Fantastic Mr Fox

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Puffin Books, 1988 - Children's stories - 90 pages
870 Reviews
Every night Mr Fox would raid the mouth-watering stores of Farmers Boggis, Bunce and Bean. One day they decide to put an end to his raids by destroying his home, but Mr Fox remains one step ahead and comes up with a wonderful plan. This audio cassette contains the complete and unabridged story.

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It was funny and easy to read. - LibraryThing
The illustrations are gorgeous though. - LibraryThing
Filled with rich imagery and detail. - LibraryThing
The illustrations enhanced the experience. - LibraryThing

Review: Fantastic Mr. Fox

User Review  - Kristen Herrett - Goodreads

We loved the story. The kids enjoy that Dahl's plot and characters are easy to follow even with many of them. Read full review

Review: Fantastic Mr. Fox

User Review  - April Suter - Goodreads

Fantastic Mr. Fox steals from his neighbors. How does that make him Fantastic? Read full review

All 28 reviews »


The Three Farmers
Mr Fox
The Shooting

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About the author (1988)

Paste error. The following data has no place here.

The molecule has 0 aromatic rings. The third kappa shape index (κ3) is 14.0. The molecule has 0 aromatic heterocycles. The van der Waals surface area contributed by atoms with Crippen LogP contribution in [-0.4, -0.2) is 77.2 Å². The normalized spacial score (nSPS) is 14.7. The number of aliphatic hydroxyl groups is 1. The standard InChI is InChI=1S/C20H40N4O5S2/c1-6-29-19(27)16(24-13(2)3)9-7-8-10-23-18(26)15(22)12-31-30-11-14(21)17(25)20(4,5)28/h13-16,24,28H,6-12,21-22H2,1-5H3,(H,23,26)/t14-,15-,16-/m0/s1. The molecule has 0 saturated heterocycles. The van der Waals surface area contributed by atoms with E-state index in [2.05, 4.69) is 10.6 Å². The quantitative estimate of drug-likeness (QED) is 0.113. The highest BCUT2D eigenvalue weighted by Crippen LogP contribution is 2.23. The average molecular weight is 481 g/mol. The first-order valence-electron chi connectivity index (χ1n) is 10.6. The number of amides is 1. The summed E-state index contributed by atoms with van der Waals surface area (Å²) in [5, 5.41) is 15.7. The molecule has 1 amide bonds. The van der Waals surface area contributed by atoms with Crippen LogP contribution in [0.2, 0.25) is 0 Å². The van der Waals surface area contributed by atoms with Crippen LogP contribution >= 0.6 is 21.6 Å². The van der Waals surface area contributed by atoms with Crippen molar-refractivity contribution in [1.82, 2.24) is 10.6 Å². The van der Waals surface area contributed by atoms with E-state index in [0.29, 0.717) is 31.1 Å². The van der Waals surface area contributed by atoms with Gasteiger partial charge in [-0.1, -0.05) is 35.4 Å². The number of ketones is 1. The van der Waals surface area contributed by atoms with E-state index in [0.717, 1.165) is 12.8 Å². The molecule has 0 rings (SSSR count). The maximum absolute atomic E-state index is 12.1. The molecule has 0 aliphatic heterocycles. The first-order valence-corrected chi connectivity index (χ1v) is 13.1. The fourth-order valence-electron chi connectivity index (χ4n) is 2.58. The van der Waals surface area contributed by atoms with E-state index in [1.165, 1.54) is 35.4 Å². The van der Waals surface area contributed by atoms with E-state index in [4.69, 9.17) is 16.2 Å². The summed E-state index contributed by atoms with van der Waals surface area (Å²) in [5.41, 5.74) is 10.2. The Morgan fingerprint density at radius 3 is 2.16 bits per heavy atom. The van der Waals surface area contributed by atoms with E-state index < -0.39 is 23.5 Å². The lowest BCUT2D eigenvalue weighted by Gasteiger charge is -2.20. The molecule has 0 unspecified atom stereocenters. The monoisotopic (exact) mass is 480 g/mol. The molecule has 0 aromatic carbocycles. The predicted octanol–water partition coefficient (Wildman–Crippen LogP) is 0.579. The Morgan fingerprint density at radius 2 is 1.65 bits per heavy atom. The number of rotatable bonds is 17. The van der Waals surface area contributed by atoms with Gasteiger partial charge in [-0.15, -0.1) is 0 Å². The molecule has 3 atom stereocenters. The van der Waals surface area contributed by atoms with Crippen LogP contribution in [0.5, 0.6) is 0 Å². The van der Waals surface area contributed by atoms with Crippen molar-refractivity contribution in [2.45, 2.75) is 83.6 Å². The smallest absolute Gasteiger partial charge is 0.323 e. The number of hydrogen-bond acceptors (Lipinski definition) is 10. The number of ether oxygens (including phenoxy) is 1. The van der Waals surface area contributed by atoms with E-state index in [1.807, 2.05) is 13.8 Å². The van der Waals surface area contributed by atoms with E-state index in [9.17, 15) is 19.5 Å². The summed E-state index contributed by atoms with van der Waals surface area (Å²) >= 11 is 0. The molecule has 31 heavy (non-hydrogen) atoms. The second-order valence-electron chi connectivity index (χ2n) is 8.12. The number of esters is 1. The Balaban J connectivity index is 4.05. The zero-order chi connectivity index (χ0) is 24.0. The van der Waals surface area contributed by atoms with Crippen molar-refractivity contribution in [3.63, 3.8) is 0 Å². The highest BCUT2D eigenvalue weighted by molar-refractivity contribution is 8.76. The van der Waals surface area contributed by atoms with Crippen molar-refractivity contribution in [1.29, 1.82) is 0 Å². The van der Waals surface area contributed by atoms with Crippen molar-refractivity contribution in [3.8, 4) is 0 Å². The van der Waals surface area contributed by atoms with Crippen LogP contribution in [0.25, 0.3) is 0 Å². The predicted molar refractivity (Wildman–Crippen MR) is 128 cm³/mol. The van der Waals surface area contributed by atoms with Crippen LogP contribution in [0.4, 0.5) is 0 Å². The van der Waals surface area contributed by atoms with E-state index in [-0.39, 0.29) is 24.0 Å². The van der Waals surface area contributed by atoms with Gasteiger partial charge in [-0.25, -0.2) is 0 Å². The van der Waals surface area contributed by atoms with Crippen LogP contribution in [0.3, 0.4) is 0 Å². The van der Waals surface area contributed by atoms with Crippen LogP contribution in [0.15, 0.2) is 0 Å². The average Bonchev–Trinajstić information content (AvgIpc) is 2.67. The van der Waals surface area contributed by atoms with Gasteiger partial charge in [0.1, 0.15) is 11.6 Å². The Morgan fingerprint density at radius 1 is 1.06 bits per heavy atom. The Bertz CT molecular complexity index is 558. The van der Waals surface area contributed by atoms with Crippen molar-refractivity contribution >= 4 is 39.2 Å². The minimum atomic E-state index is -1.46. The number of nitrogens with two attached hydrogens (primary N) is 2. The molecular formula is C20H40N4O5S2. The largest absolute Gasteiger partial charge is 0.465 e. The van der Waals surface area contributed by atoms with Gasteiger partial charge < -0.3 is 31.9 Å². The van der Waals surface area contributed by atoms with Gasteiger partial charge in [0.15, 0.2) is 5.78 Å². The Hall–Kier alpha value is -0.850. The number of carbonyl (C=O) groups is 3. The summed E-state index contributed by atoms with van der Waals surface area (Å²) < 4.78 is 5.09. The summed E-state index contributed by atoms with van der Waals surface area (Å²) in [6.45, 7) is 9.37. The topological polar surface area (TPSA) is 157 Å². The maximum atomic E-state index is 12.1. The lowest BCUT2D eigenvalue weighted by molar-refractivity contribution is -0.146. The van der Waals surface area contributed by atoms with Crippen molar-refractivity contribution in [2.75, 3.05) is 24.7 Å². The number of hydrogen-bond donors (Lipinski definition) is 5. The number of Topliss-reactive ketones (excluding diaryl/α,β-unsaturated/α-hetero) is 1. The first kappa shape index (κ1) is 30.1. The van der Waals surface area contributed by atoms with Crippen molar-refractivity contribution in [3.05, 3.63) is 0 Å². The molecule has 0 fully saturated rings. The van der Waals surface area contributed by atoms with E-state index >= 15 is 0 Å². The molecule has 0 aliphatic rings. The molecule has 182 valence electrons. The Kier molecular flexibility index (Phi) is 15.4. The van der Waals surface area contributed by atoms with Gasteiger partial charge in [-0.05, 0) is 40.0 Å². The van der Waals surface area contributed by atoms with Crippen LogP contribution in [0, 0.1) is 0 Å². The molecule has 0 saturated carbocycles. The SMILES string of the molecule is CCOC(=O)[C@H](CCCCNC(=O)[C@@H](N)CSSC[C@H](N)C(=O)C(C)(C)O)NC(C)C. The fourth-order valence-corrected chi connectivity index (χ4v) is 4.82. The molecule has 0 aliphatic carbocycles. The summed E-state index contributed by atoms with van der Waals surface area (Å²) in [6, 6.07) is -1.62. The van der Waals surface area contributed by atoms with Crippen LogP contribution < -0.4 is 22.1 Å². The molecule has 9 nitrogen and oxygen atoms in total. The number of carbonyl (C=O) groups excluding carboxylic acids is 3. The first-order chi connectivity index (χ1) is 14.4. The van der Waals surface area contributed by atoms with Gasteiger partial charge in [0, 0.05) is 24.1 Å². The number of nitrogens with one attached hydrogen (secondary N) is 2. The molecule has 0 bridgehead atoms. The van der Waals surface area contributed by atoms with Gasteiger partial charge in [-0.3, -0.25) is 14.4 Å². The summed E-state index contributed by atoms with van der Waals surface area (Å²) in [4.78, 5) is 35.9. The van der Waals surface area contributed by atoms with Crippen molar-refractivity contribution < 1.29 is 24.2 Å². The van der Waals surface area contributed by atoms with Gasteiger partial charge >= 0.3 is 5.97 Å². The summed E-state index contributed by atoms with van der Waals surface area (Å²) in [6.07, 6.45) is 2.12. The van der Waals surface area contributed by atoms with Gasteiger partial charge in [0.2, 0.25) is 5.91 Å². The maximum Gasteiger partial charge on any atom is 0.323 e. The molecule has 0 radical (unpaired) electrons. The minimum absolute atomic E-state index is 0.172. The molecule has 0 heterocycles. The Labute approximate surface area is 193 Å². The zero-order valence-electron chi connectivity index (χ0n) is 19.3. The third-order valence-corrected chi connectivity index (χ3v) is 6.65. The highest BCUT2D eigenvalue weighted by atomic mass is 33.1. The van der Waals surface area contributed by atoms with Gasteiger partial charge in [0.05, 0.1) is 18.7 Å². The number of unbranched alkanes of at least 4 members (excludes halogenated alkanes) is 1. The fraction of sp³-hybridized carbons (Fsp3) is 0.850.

Roald (pronounced "Roo-aal") was born in Llandaff, South Wales. He had a relatively uneventful childhood and was educated at Repton School. During World War II he served as a fighter pilot and for a time was stationed in Washington, D.C.. Prompted by an interviewer, he turned an account of one of his war experiences into a short story that was accepted by the Saturday Evening Post, which were eventually collected in Over to You (1946). Dahl's stories are often described as horror tales or fantasies, but neither description does them justice. He has the ability to treat the horrible and ghastly with a light touch, sometimes even with a humorous one. His tales never become merely shocking or gruesome. His purpose is not to shock but to entertain, and much of the entertainment comes from the unusual twists in his plots, rather than from grizzly details. Dahl has also become famous as a writer of children's stories. In some circles, these works have cased great controversy. Critics have charged that Dahl's work is anti-Semitic and degrades women. Nevertheless, his work continues to be read: Charlie and Chocolate Factory (1964) was made into a successful movie, and his books of rhymes for children continue to be very popular.

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